Synopsis: Mind the Interface
The interfacial layer between water and a charged surface can have a rich chemistry in which water molecules and ions interact via hydrogen bonding and electrostatic forces. Such interfaces are ubiquitous in nature and play a key role in energy-conversion applications, such as water splitting for fuel cells. Determining the exact chemical structure of a charged interface layer is, however, challenging with most probes because the signal from the interface is entangled with that of the underlying bulk water layer. Now, researchers have developed a new spectroscopic technique that extracts information about the interface layer by carefully separating out the signal from the bulk layer. This technique can be used to reveal the molecular structure of complex biological or electrochemical interfaces.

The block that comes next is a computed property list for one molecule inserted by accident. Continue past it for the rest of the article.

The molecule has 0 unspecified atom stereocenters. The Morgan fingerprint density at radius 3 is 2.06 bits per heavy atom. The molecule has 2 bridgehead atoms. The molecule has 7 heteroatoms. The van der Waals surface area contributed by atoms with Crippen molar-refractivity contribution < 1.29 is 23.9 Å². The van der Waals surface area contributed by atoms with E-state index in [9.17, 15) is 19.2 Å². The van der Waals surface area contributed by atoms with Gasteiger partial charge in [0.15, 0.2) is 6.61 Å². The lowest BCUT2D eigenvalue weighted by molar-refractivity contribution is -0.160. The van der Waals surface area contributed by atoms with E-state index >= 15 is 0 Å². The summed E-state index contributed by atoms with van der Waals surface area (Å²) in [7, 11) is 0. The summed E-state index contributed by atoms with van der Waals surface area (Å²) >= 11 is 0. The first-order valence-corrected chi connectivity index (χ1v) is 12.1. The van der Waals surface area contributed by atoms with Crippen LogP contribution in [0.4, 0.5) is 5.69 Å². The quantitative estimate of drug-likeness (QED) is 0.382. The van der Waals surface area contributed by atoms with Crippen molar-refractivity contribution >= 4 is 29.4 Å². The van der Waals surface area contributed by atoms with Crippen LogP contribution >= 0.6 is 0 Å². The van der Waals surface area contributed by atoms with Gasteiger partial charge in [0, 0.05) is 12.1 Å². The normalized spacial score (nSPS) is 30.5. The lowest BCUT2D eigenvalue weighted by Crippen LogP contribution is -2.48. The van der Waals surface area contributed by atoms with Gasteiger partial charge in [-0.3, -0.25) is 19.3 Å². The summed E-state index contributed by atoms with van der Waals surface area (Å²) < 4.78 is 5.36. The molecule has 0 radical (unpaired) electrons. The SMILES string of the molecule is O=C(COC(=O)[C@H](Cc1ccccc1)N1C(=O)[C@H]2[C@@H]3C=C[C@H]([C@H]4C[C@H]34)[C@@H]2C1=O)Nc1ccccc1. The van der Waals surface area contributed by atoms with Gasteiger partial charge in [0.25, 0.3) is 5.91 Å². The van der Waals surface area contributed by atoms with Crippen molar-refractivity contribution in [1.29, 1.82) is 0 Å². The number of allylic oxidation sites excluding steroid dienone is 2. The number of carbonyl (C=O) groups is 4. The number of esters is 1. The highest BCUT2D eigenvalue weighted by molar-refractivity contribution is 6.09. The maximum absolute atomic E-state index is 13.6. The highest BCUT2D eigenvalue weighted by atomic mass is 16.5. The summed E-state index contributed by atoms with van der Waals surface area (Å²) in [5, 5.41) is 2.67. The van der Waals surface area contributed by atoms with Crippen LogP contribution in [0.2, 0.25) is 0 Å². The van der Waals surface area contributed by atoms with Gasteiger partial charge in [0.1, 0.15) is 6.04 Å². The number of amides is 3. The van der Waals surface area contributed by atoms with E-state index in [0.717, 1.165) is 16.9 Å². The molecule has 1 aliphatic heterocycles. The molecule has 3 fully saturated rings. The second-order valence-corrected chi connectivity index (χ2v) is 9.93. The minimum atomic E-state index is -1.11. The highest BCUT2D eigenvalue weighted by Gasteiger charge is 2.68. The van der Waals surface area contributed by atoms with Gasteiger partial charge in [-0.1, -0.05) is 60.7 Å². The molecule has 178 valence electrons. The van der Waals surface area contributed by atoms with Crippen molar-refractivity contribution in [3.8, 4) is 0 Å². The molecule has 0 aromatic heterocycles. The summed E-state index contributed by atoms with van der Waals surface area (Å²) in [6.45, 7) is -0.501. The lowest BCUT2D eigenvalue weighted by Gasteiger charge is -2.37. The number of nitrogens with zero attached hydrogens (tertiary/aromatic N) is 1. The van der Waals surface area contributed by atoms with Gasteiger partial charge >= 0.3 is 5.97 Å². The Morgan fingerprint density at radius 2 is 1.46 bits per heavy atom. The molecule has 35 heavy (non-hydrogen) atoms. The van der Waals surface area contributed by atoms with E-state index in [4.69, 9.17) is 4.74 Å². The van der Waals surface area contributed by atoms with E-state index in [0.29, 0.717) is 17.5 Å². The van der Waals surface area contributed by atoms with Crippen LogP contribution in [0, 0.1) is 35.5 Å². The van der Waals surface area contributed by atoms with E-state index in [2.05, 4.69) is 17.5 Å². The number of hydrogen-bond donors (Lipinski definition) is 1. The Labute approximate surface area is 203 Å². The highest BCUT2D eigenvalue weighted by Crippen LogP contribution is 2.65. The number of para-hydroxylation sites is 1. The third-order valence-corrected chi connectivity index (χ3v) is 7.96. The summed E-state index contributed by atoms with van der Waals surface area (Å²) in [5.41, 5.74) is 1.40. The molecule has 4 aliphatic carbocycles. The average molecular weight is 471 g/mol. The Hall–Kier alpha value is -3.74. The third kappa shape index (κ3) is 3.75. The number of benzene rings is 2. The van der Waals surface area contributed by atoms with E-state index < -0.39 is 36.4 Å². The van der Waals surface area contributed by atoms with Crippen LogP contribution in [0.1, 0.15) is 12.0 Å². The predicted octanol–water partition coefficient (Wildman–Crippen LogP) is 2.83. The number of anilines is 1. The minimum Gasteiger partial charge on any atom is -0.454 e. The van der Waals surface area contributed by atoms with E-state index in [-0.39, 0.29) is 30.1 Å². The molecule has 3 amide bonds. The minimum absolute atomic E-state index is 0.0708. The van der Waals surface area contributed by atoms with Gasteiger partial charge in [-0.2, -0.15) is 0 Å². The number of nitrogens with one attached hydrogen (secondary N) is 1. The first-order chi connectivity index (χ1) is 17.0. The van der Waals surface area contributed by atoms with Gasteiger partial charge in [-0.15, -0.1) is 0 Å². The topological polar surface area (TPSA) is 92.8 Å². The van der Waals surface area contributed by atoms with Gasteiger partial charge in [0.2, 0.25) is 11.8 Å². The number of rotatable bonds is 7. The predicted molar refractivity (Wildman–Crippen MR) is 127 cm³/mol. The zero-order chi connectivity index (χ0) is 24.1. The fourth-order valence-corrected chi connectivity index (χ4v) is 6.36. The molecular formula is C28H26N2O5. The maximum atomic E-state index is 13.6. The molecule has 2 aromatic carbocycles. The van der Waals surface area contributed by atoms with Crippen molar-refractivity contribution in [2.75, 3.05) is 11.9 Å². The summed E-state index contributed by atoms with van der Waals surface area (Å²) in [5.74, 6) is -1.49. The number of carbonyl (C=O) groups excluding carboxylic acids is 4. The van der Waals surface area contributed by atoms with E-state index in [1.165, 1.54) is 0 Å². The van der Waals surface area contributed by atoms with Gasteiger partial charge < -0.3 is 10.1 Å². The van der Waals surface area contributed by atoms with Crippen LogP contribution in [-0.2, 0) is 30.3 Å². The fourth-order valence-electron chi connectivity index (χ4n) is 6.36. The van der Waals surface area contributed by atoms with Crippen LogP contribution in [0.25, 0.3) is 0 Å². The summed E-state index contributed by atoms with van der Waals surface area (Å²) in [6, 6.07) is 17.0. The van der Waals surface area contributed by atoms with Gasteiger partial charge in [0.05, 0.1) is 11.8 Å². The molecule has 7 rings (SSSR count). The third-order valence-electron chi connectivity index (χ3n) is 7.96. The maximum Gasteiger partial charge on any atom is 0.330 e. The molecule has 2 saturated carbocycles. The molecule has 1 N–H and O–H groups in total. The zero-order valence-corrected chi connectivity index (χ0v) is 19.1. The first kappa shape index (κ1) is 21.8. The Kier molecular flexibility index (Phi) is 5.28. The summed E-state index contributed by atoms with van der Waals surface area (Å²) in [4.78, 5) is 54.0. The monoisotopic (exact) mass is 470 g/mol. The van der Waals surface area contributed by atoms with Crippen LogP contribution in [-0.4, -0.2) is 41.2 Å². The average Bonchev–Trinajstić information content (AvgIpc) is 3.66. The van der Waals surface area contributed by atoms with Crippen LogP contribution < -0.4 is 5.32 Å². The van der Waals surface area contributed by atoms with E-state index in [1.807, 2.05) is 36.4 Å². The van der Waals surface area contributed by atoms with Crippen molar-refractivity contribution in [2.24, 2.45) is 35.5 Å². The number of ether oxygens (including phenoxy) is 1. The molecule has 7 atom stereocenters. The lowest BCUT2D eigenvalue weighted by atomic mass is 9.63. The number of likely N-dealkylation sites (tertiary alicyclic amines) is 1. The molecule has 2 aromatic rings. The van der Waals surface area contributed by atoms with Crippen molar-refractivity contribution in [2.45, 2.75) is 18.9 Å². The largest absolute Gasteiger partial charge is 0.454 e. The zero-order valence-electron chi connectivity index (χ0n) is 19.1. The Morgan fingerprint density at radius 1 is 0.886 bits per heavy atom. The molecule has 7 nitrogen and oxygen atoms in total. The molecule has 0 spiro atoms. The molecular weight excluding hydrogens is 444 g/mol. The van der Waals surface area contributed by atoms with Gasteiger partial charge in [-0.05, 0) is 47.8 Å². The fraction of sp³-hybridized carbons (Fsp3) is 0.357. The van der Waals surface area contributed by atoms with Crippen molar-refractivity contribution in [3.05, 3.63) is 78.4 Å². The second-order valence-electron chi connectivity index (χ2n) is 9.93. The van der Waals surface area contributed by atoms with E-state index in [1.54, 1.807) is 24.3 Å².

Chuanshan Tian, at Fudan University in China, and his colleagues prepared a single-molecular layer of lignoceric acid on top of water, creating an interface with varying amounts of surface charge. Using lasers, the team measured the combined molecular vibrational signal from water molecules—in the bulk layer and in the interface layer—and from the lignoceric acid molecules. The researchers were able to separate out the bulk signal contribution by characterizing, for the first time, a second-order optical property of water that had been previously known but never quantified. With this approach, Tian and his team were able to measure the geometry and strength of the molecular bonds in the charged interface layer. They showed that the molecular structure in this region depends strongly on the pH and ionic makeup of the surrounding medium.
This research is published in Physical Review Letters.